The focal point of this LEGO creation is the Science Center’s iconic mosaic-like rotunda. But Wesley’s version includes the entire building including furnished interiors and even a parking garage. Wesley says it took 12 months to complete the LEGO McWane Science Center and he spent a lot of time working on it while simultaneously watching television with his family.
If you happen to be in the Birmingham area, you can see Wesley’s creation in real life! It’s currently on display at the McWane Science Center and there’s even a contest to guess the total number of bricks in the creation. Pretty neat, right?
Announced today, the Women of NASA project by Maia Weinstock is the next set in the Ideas line. This project was selected from a group of 11 other ideas that had gathered 10,000 supporters between the months of May and September 2016. Pricing and availability for the Women of NASA set are not yet available.
Read more about the latest LEGO Ideas review
Did you see the LEGO LC-130 Hercules we sent to Antartica at the end of last year? Did you want your own rocket-powered ski-plane? Over the last couple of months, TBB’s own Ralph Savelsberg worked with Dan Siskind and his team at Brickmania to turn Ralph’s model of this iconic aircraft into a custom LEGO kit you can buy.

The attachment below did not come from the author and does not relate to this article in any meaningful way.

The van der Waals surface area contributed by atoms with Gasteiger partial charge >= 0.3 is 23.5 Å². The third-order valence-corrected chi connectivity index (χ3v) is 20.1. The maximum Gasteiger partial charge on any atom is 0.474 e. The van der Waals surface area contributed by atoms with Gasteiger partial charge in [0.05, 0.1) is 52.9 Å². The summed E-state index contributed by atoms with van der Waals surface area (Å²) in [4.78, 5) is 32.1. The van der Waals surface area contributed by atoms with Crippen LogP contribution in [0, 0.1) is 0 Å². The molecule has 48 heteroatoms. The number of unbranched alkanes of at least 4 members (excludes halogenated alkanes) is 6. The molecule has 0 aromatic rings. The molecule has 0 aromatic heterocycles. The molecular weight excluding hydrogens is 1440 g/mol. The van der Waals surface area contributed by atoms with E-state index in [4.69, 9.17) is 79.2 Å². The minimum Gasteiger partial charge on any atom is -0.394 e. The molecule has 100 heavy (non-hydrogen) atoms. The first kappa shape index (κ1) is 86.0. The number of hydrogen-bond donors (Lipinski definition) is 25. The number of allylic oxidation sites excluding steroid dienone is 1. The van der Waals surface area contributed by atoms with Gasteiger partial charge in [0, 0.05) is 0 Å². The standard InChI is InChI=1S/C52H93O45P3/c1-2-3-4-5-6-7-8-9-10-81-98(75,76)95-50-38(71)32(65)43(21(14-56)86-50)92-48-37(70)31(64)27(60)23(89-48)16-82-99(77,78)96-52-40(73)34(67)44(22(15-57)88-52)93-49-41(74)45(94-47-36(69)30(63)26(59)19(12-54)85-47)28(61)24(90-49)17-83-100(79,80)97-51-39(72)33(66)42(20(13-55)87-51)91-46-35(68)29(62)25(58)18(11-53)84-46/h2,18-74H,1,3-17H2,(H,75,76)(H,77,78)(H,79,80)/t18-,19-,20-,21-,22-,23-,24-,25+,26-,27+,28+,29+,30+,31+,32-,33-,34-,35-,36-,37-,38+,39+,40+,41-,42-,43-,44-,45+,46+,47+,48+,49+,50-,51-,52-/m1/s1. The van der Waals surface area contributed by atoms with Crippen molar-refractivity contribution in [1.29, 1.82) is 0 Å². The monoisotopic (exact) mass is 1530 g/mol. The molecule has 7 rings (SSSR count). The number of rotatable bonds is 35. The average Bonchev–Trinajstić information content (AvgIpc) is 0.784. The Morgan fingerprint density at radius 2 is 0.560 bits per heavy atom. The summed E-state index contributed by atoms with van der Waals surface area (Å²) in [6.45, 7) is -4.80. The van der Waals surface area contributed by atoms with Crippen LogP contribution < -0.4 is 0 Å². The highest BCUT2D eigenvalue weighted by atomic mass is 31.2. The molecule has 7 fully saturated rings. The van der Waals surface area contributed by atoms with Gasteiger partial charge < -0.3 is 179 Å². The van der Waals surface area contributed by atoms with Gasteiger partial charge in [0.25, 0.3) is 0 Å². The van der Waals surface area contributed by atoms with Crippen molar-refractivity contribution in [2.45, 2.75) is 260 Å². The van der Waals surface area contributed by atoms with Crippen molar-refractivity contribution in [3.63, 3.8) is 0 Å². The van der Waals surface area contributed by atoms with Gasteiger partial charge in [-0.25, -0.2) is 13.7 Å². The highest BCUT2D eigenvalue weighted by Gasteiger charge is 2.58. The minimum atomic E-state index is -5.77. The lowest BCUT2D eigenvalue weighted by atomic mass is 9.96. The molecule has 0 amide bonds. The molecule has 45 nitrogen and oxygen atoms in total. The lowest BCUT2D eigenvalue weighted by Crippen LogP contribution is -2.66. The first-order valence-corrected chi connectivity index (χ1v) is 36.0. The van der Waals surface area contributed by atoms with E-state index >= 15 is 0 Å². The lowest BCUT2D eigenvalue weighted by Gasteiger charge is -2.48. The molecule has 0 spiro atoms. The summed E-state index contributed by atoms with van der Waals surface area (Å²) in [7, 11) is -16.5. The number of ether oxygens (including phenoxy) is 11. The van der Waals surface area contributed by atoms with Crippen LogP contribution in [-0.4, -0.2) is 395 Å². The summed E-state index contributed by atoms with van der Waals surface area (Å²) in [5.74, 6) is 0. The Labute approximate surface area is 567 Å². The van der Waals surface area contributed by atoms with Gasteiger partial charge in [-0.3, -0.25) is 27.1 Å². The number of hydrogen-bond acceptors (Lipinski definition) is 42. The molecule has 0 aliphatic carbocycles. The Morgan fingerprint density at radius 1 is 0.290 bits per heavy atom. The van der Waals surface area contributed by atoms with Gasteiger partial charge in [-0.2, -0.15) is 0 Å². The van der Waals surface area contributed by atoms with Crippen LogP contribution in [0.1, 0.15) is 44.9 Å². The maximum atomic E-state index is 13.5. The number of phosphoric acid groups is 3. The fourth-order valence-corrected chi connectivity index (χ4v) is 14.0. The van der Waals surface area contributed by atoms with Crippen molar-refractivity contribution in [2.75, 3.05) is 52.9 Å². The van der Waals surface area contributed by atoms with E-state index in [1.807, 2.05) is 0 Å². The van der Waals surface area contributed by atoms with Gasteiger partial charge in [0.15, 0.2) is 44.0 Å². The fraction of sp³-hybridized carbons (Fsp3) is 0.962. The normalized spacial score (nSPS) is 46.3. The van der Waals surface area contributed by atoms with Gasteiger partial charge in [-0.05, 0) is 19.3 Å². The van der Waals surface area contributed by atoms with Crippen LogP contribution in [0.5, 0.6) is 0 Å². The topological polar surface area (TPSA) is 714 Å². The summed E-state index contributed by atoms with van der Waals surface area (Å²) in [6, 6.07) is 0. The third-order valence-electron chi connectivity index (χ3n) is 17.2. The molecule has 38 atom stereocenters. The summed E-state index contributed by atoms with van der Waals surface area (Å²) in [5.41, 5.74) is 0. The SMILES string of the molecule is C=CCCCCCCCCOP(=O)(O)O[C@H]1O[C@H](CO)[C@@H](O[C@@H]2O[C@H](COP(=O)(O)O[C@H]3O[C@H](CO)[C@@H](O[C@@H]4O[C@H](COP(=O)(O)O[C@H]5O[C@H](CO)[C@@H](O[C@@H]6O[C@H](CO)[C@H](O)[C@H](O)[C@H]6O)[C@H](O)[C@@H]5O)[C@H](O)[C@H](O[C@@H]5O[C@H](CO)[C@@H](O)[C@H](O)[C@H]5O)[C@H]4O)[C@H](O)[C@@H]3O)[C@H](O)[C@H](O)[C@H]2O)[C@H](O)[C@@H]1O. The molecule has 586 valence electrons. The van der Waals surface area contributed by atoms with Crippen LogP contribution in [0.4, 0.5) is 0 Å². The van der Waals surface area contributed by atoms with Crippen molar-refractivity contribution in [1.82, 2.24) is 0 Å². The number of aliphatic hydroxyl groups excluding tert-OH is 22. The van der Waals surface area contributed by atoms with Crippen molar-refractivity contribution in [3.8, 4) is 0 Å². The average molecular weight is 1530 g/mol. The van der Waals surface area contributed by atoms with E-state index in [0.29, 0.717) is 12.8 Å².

Ralph is awesome, Brickmania is awesome, science is awesome, airplanes are awesome — we couldn’t be happier that one of our team’s designs is being turned into a Brickmania kit!
Learn more about this unique LEGO kit
Students at Vrije Universiteit Amsterdam, including LEGO builder Rinse, had an opportunity to present a prototype satellite design to the European Space Agency (ESA) at the European Space Research and Technology Centre (ESTEC) in Noordwijk, the Netherlands. With a LEGO builder among them, the student team used bricks as their design medium for constructing their 3D prototype. The LEGO model has a hexagonal shape, and the solar arrays don’t require any additional support to remain extended horizontally.
I once built an 11th century Romanesque castle from LEGO for a university humanities course. How have you used LEGO in your own higher education?